LONDON -- A coroner in Northern Ireland ruled Tuesday that 10 civilians killed during military operations in west Belfast half a century ago were innocent victims, clearing them of suggestions that they were shot for attacking British soldiers.
Family members, who had requested a new inquest to clear the names of their loved ones, applauded as High Court Justice Siobhan Keegan delivered her findings. The killings occurred in August 1971 as the British Army confronted protesters in the Ballymurphy area of Belfast during the early days of the sectarian conflict that became known as The Troubles.
Though she acknowledged that the times were chaotic, Keegan ruled that none of the victims had been engaged in paramilitary activity at the time they were shot. They included a mother of eight, a Catholic priest and a World War II veteran.
The victims were “entirely innocent of wrongdoing on the day in question,” Keegan said as she delivered the verdict.
The shootings occurred from Aug. 9 to Aug. 11, 1971, amid protests over the government’s decision to implement a new policy allowing suspected militants to be interned without trial. As soldiers moved into Ballymurphy to arrest suspected members of the Irish Republican Army, they clashed with protesters.
Keegan’s ruling was a harsh indictment of military conduct during the protests, finding that the victims weren’t acting in a threatening manner, the state had failed to justify the shootings and that investigations had been inadequate.
A series of one-day inquests held in 1972 returned “open verdicts” for each of the deaths. These verdicts, which were used in cases where a coroner’s court didn’t consider the circumstances of a death, allowed suggestions to persist that the victims were somehow responsible for their deaths.
The new inquest was ordered in 2011, following a campaign by the victims’ families. It ultimately heard more than 100 days of testimony during hearings that stretched from November 2018 to March 2020.
While Keegan ruled that nine of the 10 deaths were caused by British soldiers, she said there wasn't enough evidence to determine who fired the fatal shots in one case. The findings were based on the civil standard of proof, known as the balance of probabilities, not the higher criminal standard.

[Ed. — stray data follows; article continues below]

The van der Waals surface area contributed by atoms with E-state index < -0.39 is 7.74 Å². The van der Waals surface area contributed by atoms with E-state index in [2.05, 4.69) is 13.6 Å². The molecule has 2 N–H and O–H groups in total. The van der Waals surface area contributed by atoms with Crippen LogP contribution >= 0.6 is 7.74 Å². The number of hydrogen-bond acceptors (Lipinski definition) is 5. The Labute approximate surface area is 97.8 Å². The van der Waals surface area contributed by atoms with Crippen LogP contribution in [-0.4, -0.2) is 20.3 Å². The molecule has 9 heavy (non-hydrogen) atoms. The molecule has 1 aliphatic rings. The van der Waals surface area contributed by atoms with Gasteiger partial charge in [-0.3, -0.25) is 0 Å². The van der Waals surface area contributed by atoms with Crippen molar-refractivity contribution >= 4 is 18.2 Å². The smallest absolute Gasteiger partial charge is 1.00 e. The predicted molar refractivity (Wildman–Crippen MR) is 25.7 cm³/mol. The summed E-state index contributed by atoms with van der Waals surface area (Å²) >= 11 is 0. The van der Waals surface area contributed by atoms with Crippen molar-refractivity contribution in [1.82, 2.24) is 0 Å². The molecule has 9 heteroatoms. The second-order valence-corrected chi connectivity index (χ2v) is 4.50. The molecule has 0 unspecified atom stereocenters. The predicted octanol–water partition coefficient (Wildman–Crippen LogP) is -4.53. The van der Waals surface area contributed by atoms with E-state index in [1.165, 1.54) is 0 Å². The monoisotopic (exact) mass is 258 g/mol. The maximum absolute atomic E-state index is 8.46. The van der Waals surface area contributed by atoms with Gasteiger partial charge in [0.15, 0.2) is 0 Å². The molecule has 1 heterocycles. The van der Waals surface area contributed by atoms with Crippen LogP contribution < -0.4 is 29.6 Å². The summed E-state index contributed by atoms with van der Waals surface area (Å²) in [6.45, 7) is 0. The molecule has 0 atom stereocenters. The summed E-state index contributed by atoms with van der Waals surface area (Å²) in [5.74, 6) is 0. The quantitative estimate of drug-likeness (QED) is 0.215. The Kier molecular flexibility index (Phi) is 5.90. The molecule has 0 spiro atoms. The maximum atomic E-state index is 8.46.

The first of the incidents was among the most chilling.
Father Hugh Mullan, 38, was hit by at least two high velocity bullets as he tried to help a shooting victim while waving a white handkerchief as a sign of peace, according to the verdict. Francis Quinn, 19, who accompanied Mullan, was also killed in the same incident.
The use of force was disproportionate and soldiers violated the rules of engagement in force at the time, Keegan found.
“He was unarmed, not acting in any way as a threat, attending to a wounded man in the field and waving a white object as a sign of his peaceful intentions,” Keegan said of Mullan.
The verdict comes as former soldiers press the U.K. government to ensure they aren’t prosecuted for conduct decades ago when they were sent to enforce the peace in Northern Ireland. More than 3,000 people died during decades of violence between mostly Catholic supporters of unification with the Republic of Ireland and mostly Protestant backers of continued ties with the United Kingdom.
John Teggart, whose father, Danny, was one of the victims, read out the names of the 10 dead at a press conference in Corpus Christi Youth Club in Belfast, pausing to say the word ‘innocent’ after every name.
The families are outraged at the prospect that the soldiers could be granted amnesty for their actions, he said.
“I want to speak directly to the people of Britain at this moment," he said. “Can you imagine what would happen if the British soldiers murdered 10 unarmed civilians on the streets of London, Liverpool or Birmingham? What would you expect, an investigation? Would you expect justice? Or would you be happy for them to get an amnesty?”
A UK government spokesperson said the findings had been “long awaited by the bereaved families of the deceased, military personnel and their relatives."
“We recognize how difficult the process has been for all of those affected by the events of August 1971 and the inquest," the spokesperson said. "We will now take the time to review the report and carefully consider the conclusions drawn.”